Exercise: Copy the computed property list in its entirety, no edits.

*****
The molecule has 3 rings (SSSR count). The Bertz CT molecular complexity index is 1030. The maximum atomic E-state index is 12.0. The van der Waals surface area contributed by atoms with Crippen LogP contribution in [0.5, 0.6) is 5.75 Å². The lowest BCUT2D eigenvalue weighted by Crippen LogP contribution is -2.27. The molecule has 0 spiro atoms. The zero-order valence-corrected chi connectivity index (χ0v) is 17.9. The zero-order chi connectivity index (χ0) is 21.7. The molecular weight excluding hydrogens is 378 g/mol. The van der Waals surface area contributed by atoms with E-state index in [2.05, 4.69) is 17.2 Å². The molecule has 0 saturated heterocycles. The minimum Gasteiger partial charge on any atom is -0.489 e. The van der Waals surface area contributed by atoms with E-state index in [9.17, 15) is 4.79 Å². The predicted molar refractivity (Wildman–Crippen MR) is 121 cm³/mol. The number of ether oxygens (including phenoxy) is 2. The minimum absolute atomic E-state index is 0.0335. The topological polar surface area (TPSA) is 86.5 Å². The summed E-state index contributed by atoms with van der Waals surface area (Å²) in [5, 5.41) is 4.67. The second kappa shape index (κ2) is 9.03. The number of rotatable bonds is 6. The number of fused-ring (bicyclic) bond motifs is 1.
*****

The molecule has 3 rings (SSSR count). The Bertz CT molecular complexity index is 1030. The maximum atomic E-state index is 12.0. The van der Waals surface area contributed by atoms with Crippen LogP contribution in [0.5, 0.6) is 5.75 Å². The lowest BCUT2D eigenvalue weighted by Crippen LogP contribution is -2.27. The molecule has 0 spiro atoms. The zero-order valence-corrected chi connectivity index (χ0v) is 17.9. The zero-order chi connectivity index (χ0) is 21.7. The molecular weight excluding hydrogens is 378 g/mol. The van der Waals surface area contributed by atoms with E-state index in [2.05, 4.69) is 17.2 Å². The molecule has 0 saturated heterocycles. The minimum Gasteiger partial charge on any atom is -0.489 e. The van der Waals surface area contributed by atoms with E-state index in [9.17, 15) is 4.79 Å². The predicted molar refractivity (Wildman–Crippen MR) is 121 cm³/mol. The number of ether oxygens (including phenoxy) is 2. The minimum absolute atomic E-state index is 0.0335. The topological polar surface area (TPSA) is 86.5 Å². The summed E-state index contributed by atoms with van der Waals surface area (Å²) in [5, 5.41) is 4.67. The second kappa shape index (κ2) is 9.03. The number of rotatable bonds is 6. The number of fused-ring (bicyclic) bond motifs is 1.